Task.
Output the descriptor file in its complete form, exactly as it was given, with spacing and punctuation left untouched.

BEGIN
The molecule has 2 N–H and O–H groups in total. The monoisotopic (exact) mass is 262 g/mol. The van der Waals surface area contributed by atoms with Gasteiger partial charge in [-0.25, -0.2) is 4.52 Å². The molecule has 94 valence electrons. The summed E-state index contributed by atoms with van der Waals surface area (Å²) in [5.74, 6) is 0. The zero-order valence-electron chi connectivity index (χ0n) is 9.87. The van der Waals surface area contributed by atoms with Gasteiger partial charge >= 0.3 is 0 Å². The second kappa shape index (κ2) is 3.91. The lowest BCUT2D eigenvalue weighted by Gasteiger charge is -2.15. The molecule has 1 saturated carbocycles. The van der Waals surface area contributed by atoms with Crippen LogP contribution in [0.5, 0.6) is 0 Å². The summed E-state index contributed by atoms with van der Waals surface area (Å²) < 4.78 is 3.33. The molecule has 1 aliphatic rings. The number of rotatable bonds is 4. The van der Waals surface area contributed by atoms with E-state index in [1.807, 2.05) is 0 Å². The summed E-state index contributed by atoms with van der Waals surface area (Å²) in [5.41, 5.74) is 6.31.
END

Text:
The molecule has 2 N–H and O–H groups in total. The monoisotopic (exact) mass is 262 g/mol. The van der Waals surface area contributed by atoms with Gasteiger partial charge in [-0.25, -0.2) is 4.52 Å². The molecule has 94 valence electrons. The summed E-state index contributed by atoms with van der Waals surface area (Å²) in [5.74, 6) is 0. The zero-order valence-electron chi connectivity index (χ0n) is 9.87. The van der Waals surface area contributed by atoms with Gasteiger partial charge >= 0.3 is 0 Å². The second kappa shape index (κ2) is 3.91. The lowest BCUT2D eigenvalue weighted by Gasteiger charge is -2.15. The molecule has 1 saturated carbocycles. The van der Waals surface area contributed by atoms with Crippen LogP contribution in [0.5, 0.6) is 0 Å². The summed E-state index contributed by atoms with van der Waals surface area (Å²) < 4.78 is 3.33. The molecule has 1 aliphatic rings. The number of rotatable bonds is 4. The van der Waals surface area contributed by atoms with E-state index in [1.807, 2.05) is 0 Å². The summed E-state index contributed by atoms with van der Waals surface area (Å²) in [5.41, 5.74) is 6.31.